In hindsight, the selection of Patrick Williams with the No. 4 overall pick in the 2020 NBA Draft proved to be a stark contrast to the other moves this newly-appointed front office made. The additions of players like Nikola Vucevic, DeMar DeRozan, Alex Caruso, and Lonzo Ball were done with immediate improvement in mind. So why and how did grabbing the youngest NCAA prospect in the class and an assumed long-term investment fit into the mold?
Well, with 71 starts under his belt in Year 1 and an NBA-ready frame that helped him guard some of the most talented players in the league, Williams looked the part last season. His confidence and offensive decision-making still showed significant room for improvement, but it was an all-around encouraging performance from a pretty unproven prospect. Now, a month out from a fresh season on a much-improved roster, executives around the league believe Williams could have an even quicker return on investment.
A HoopsHype poll asked 15 executives around the league to rank their top-3 breakout candidates, and Williams found himself as the 5th-place candidate. Each player in front of him has at least two seasons of NBA experience under their belt. Williams also received more votes than former lottery picks like RJ Barrett, James Wiseman, DeAndre Hunter, and Michael Porter Jr.
One NBA executive added more context on Williams’ allure to HoopsHype, pointing toward his potential two-way talent as the key reason he could take the next big step.
“Pat can shoot, and I think that makes him a fit anywhere. He’ll be their best defensive player. They’ll need him for a lot of different roles. He can be that glue guy defensively and guard threes and fours and switch out. They’ve got playmaking around him that’ll get him some shots on offense.”
To be fair, Williams shot at a pretty low volume, but he did impress with three-level scoring ability more than many expected. He shot 39.1 percent from downtown last season to accompany a 48.3 field goal percentage. More specifically, his midrange game was especially smooth, as he knocked 42 percent of those looks. Whether or not he can keep these efficient clips up with more opportunities is a worthwhile question, but it does not feel entirely out of the realm of possibility considering the help he now has around him.
The fact that Williams projects to be this starting lineup’s 5th offensive option makes a full-blown breakout a bit hard for me to embrace. But, again, he has far more playmaking talent around him than last season, and there is a chance he finds himself with far more scoring opportunities than expected simply because of the attention players like LaVine, DeRozan, and Vucevic draw from opposing defenses.
Also, while I picture DeMar DeRozan being the player staggered into the second unit to boost the bench’s scoring output, who is to say Williams does not get a chance? The organization let him run wild in Summer League on the offensive end, and they might be eager to get him even more comfortable on that side of the ball when the regular season gets underway.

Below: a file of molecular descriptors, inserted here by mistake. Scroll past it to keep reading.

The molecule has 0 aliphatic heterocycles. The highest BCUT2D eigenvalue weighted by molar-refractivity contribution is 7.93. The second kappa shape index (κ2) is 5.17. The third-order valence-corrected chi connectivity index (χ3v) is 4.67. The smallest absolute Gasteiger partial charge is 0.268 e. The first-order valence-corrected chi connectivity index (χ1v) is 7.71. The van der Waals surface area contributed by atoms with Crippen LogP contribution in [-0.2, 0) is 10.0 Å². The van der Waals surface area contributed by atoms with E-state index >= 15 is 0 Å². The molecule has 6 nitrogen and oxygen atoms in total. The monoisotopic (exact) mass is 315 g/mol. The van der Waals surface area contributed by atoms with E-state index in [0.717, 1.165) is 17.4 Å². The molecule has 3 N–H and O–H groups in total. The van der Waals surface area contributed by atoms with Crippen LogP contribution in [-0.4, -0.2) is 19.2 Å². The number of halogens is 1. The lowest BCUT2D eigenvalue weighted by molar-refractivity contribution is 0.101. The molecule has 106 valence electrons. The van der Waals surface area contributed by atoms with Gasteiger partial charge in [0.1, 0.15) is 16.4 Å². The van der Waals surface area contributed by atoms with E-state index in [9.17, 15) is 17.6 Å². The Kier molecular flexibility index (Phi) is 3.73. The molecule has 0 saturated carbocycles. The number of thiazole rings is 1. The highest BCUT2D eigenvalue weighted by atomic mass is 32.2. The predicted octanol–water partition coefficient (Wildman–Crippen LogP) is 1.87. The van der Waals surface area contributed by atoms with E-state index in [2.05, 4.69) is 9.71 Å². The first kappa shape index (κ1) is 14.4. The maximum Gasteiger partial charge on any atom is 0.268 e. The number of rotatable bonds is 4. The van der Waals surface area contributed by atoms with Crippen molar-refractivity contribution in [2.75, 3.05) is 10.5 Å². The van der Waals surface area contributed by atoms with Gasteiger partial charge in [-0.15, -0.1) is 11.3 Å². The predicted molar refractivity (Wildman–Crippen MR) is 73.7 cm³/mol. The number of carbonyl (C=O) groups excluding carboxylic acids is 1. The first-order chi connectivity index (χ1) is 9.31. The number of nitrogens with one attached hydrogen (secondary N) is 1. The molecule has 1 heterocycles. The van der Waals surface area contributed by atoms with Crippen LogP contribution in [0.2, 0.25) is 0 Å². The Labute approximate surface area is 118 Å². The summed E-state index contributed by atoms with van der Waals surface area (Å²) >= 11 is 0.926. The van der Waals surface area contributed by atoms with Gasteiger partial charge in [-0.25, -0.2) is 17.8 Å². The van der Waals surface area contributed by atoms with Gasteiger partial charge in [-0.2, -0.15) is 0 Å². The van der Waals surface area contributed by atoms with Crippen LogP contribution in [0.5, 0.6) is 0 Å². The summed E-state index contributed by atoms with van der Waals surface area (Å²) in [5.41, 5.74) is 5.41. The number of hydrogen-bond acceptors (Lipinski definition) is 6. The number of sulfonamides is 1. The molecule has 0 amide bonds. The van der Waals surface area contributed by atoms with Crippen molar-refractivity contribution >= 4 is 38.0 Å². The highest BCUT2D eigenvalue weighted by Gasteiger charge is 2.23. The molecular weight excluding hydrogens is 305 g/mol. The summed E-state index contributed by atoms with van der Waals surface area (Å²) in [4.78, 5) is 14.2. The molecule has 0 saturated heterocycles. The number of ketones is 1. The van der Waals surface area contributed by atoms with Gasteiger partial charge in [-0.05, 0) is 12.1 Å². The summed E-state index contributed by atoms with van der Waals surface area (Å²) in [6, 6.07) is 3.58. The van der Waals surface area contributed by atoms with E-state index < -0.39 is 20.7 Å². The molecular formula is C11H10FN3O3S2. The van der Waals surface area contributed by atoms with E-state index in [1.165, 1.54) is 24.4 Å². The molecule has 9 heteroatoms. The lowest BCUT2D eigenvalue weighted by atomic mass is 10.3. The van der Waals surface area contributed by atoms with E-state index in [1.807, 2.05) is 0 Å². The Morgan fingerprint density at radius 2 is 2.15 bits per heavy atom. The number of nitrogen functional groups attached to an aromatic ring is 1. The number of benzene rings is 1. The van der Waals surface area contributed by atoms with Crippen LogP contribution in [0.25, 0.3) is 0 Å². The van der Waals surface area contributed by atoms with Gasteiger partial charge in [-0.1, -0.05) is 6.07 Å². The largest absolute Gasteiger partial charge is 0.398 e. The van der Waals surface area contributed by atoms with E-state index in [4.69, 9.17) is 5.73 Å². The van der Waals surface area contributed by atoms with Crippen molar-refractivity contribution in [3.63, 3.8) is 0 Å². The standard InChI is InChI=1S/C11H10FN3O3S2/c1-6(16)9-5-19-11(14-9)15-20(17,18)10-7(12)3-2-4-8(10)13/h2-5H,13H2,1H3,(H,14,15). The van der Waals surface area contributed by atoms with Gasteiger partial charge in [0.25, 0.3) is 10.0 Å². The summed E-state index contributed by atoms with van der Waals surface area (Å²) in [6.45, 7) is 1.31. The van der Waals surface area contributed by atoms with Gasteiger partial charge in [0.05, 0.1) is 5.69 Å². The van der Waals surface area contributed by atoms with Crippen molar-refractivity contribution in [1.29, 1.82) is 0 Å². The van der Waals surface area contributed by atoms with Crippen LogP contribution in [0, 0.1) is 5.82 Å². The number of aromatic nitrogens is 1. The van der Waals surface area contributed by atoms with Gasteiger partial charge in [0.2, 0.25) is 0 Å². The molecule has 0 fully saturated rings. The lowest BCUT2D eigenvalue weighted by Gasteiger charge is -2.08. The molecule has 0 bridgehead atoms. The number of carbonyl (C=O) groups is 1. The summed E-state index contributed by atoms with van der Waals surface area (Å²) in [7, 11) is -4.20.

With all the scoring in this starting lineup, however, defense will still be what drives any kind of Williams breakout. There is no question he is the most gifted defensive talent in the starting lineup. Lonzo Ball is a strong help defender who has proven he can cut off passing lanes and disrupt action along the perimeter, but Williams has a combination of length, size, athleticism, and instinct that appears just as special as it does beyond his years.
Williams was 3rd in blocks among rookies last season, and his FOUL% (amount of defensive fouls committed per team play) ranked in the league’s 80th percentile, per Cleaning the Glass. He was able to play an aggressive brand of basketball on that end of the floor without getting himself in trouble. And while certain top players still gave him the work, he also proved to walk away from several matchups with the upper hand. For example, according to NBA dot com’s matchup data, Williams held scorers like Jerami Grant to a 5-13 performance from the field, Donovan Mitchell to a 4-14 performance, Tobias Harris to a 4-12 performance, and R.J. Barrett to a 7-16 performance. He also recorded four blocks on Zion Williamson in their 14:55 minutes of battle. In other words, the flashes of a ridiculously versatile and threatening defender were there.
Only time will tell what version of Williams we get this season. In my opinion, channeling some kind of bigger offensive role will be pivotal to any kind of true “breakout” this season, and accomplishing that feels a bit tough with a new-look roster. But I still love to see the perception around the league is that Williams is in the mix to accomplish big things. The higher rival executives view him, the more we know this front office got their first-ever draft pick right.
For more comments on Williams and a complete look at HoopsHype’s poll results, click below:
— Michael Scotto (@MikeAScotto) September 20, 2021